By Gary Shilling re-posted at Zero Hedge
This week, in the aftermath of the Q1 -2.9% GDP disaster, the biggest "non-recessionary" drop in 67 years which was blamed on harsh weather (because there have never been harsh winters in the past 67 years), we get the first glimpse of what Q2 GDP was in the US economy. It is expected to print just shy of 3%. However, one person disagrees: Gary Shilling believes that not only will Q2 GDP be closer to 1% than to 3%, there is a fairly good chance it could be negative, which of course would mean that the US economy has officially entered a recession.
Special Report: No Spring Thaw
The consensus of economists looks for second quarter real GDP growth, which will be released July 30, of 3% vs. the first quarter at annual rates. It believes the 2.9% drop in the first quarter was cold weather-driven, and a rebound in the second quarter is the prelude to 3%-plus growth in the second half of the year. As in the last several years, the herd is likely to be disappointed.
Consumer spending is 69% of GDP and it barely grew in the quarter. According to monthly data, real consumer spending fell 0.2% in April and 0.1% in May. June’s numbers aren’t released yet, but based on the correlation with retail sales, which are available for June, real consumer outlays rose just 0.1%. The jump in March from weak January and February gave consumer spending a higher starting point for the second quarter so we believe it rose 1.3% from the first quarter.
With the ongoing business cost-cutting and job growth focused on hamburger flippers, hotel desk clerks and other lowpaid jobs, real wage growth to support consumer spending has been absent. Emphasis has also been on lower-paid part-time jobs. In June, they rose 1.1 million while full-timer positions dropped 708,000.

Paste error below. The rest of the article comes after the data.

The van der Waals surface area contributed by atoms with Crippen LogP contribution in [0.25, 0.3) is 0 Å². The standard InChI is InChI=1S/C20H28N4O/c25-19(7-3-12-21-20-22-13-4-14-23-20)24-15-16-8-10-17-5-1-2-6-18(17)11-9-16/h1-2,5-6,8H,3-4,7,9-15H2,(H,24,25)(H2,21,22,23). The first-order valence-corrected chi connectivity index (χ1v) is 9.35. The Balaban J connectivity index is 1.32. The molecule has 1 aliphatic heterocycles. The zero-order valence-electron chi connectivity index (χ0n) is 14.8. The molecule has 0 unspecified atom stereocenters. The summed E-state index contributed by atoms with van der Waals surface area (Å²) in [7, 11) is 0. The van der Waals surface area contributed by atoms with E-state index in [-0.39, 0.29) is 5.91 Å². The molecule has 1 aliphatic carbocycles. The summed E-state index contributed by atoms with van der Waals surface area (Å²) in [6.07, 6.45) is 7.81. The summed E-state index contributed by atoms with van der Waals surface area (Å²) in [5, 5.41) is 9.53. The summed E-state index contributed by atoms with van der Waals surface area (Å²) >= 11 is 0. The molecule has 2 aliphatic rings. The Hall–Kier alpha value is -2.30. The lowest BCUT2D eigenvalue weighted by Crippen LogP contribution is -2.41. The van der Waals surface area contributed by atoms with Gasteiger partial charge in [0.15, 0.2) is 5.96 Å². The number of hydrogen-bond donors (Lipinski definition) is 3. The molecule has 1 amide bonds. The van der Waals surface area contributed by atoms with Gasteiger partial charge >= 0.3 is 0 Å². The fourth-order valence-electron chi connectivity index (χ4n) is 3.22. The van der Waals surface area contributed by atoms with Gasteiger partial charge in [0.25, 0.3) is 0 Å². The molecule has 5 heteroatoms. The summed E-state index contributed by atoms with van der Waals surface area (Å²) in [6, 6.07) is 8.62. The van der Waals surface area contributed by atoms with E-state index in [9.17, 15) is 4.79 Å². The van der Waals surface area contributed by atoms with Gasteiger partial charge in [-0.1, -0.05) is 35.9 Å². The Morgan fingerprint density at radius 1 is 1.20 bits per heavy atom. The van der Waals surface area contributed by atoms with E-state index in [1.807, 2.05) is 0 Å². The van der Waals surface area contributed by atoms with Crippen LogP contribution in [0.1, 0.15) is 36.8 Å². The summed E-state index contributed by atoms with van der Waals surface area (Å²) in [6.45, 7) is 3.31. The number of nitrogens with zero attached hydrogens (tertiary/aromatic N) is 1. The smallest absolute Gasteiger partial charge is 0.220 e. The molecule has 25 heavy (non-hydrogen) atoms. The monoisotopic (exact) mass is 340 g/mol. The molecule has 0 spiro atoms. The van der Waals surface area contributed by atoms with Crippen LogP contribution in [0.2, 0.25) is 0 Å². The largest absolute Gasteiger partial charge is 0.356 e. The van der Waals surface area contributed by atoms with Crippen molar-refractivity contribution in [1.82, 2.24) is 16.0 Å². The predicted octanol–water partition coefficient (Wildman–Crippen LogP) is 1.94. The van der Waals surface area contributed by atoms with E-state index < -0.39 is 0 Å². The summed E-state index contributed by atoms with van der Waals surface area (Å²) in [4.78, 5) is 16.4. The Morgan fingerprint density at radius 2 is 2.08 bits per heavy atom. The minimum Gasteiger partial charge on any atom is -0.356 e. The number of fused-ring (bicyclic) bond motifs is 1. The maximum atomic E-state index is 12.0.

Elsewhere, real federal as well as state and local spending probably continued their declining trends. Plant and equipment spending didn’t help much. Volatile durable goods shipments rose just 0.5% in the second quarter from the first at annual rates, and that’s before reductions for inflation.
Residential construction was probably weak in the second quarter following declines in the fourth and first quarters. The earlier recovery in housing was driven by rentals, not new homeowners who are suppressed by uncertain jobs, low credit scores, the lack of 20% downpayments, huge student loan debts and the knowledge that house prices can and did fall by one-third. New home sales, the sequel to recent new building, slid 8.1% in June from May and were off 3% in the second quarter from the first.
After declines in April and May in total private residential and nonresidential construction, June’s numbers, yet to be reported, would have to be the highest this year to keep the second quarter total from falling from the first quarter, before inflation reductions.
Net exports, the difference between U.S. exports and imports, were weak in April and May. Even with a $2 billion improvement in June, the quarterly total would knock $22 billion, or 0.5 percentage points, off annual real GDP in the second quarter. Note that the $70 billion drop in the first quarter cut real GDP by 1.5 percentage points.
The big unknown, as usual, is inventory investment. Since it’s the difference between sales and production, it’s highly volatile and notoriously subject to revisions. But barring a big jump in inventories, second quarter real GDP growth was probably a lot closer to 1% than 3%. It could even be a negative number.
A low second quarter real GDP number will kill the conviction that the first quarter drop was only an anomaly and it will spawn agonizing reappraisals for the rest of the year. It could put the Fed on hold at least into 2016 and be great for Treasury bonds. But for stocks, look out below!